At their core, all games are puzzles, from Tetris to the Uncharted series, the mystery medium has constantly challenged players to find solutions to problems, whether that problem is fitting the right blocks into a hole or navigating ancient booby traps. These riddle games can get overwhelming for players if they’re not made right. This can ruin the experience for many people who are just there to enjoy. So, Here, at Game Wrap, We’re going to break down the best 2021 puzzle games to enjoy your time.
For this guide, we’re focusing on pure puzzle games, meaning that solving puzzles is the core mechanic of the game. There’s no combat or other systems, unless they relate specifically to solving puzzles. You’re sure to enjoy these picks if you’re interested in this problem solving gaming genre.
Human Fall Flat is a co-op, physics-based puzzle game where you play as Bob. As Bob, you’re tasked with exploring various landscapes and solving puzzles along the way, with the only goal being to reach the exit. Thanks to the advanced physics engine, there are countless ways to solve puzzles.
You can take on the experience alone, but Human Fall Flat is best played with friends. The game features two-player couch co-op, as well as online multiplayer for up to eight players. Outside of solving puzzles, you can experiment with Human Fall Flat’s physics engine, too. Everything in the game world is up for grabs, allowing you to play and experiment to your heart’s content.
Syberia 3 is a graphic adventure video game developed by Microïds and published by Anuman for Microsoft Windows, OS X, PlayStation 4, Xbox One and Nintendo Switch. It is the third entry of the Syberia series which follows the adventures of American lawyer Kate Walker as she travels across Siberia.
Syberia 3 is a game that truly benefits from its lavish graphical upgrades; Benoit Sokal’s vision takes flight here as his gorgeous drawings and paintings come to life with hitherto unmatched fidelity. The world through which Kate Walker learns and grows is one that bores like a tunnel through everything we think we know, a dreamscape that assembles the familiar into beautifully strange gardens.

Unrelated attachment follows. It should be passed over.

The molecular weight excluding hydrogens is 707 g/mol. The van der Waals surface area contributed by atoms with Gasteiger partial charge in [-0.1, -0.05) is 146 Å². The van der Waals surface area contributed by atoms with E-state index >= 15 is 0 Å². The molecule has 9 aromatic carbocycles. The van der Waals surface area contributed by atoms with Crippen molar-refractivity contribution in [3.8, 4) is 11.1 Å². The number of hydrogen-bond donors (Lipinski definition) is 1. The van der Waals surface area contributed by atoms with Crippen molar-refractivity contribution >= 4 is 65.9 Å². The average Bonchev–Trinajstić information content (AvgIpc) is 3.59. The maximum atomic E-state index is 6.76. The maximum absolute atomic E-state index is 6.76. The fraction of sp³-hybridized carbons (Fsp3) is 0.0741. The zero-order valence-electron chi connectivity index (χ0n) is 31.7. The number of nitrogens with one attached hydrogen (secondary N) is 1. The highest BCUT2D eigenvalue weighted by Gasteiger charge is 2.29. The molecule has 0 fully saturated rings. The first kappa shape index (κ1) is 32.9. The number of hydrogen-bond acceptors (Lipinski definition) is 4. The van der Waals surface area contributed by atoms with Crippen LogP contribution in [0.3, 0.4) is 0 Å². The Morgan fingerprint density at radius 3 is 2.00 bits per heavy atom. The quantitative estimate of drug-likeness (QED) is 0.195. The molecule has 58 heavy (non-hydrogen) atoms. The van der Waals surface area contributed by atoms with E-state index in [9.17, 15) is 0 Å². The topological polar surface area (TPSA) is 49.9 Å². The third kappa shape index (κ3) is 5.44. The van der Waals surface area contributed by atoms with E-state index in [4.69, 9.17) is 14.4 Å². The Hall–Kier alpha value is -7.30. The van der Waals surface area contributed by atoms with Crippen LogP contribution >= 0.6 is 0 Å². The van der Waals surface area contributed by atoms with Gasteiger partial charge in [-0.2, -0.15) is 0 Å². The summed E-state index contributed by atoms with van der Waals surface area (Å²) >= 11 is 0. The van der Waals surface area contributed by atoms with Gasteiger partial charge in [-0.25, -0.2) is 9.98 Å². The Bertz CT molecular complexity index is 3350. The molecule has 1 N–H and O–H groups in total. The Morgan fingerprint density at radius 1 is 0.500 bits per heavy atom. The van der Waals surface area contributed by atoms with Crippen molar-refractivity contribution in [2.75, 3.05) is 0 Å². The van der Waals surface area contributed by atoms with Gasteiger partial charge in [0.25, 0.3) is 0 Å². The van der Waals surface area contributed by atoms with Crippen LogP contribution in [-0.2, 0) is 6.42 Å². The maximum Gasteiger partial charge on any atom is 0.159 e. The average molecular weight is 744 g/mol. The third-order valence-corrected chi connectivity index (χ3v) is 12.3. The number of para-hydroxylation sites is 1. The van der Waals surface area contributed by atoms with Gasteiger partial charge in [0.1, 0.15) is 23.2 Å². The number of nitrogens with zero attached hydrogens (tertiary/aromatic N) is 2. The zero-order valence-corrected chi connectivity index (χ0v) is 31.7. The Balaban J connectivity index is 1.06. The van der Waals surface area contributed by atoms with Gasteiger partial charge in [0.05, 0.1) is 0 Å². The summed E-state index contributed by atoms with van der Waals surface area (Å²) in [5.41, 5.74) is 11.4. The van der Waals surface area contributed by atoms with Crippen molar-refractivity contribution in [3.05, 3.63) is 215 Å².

In The Talos Principle, you play as a robot whose sole purpose is to solve increasingly difficult puzzles through a series of ancient ruins. At the beginning of the game, your creator, Elohim, tells you to explore the world it has created, but to not climb a certain tower at the center. As the game progresses, however, it’s clear that the beautiful environment you’re exploring isn’t all it seems to be.
The Talos Principle asks philosophical questions about artificial intelligence and the human conscience, with some seriously difficult puzzles along the way. It’s not as lighthearted as some of the other entries on this list, but for those looking to explore the questions of the world through the lens of a wonderfully designed video game, it doesn’t get much better than The Talos Principle.
Lara Croft Go is a spin off game from its respective series, and although it's different in its subject matter, the core gameplay is the same. There’s also Deus Ex Go and Hitman Go though it’s a little more convoluted than Lara Croft and Hitman. The main appeal of these games is that they’re simple, so we’re omitting Deus Ex and Hitman Go from this entry.
The Go games operate like a board game. You take control of a pawn, either Lara Croft or Agent 47, and you take turns moving to specified spaces within the level. Although simple in concept, where you move is important, as enemies and obstacles will try to obstruct your path. The Go games are all about finding patterns in how your opponents move and using those patterns to sneak your way to the end of a level.
Bridge Constructor Portal is a spinoff of the Bridge Constructor series set in the Portal universe. The gist of Bridge Constructor games is that you need to construct a bridge. Using braces, pillars, and platforms, your goal is to move vehicles from one side of the screen to the other. Although simple in the early levels, Bridge Constructor games quickly become difficult as you’re given less and less space to build your bridge.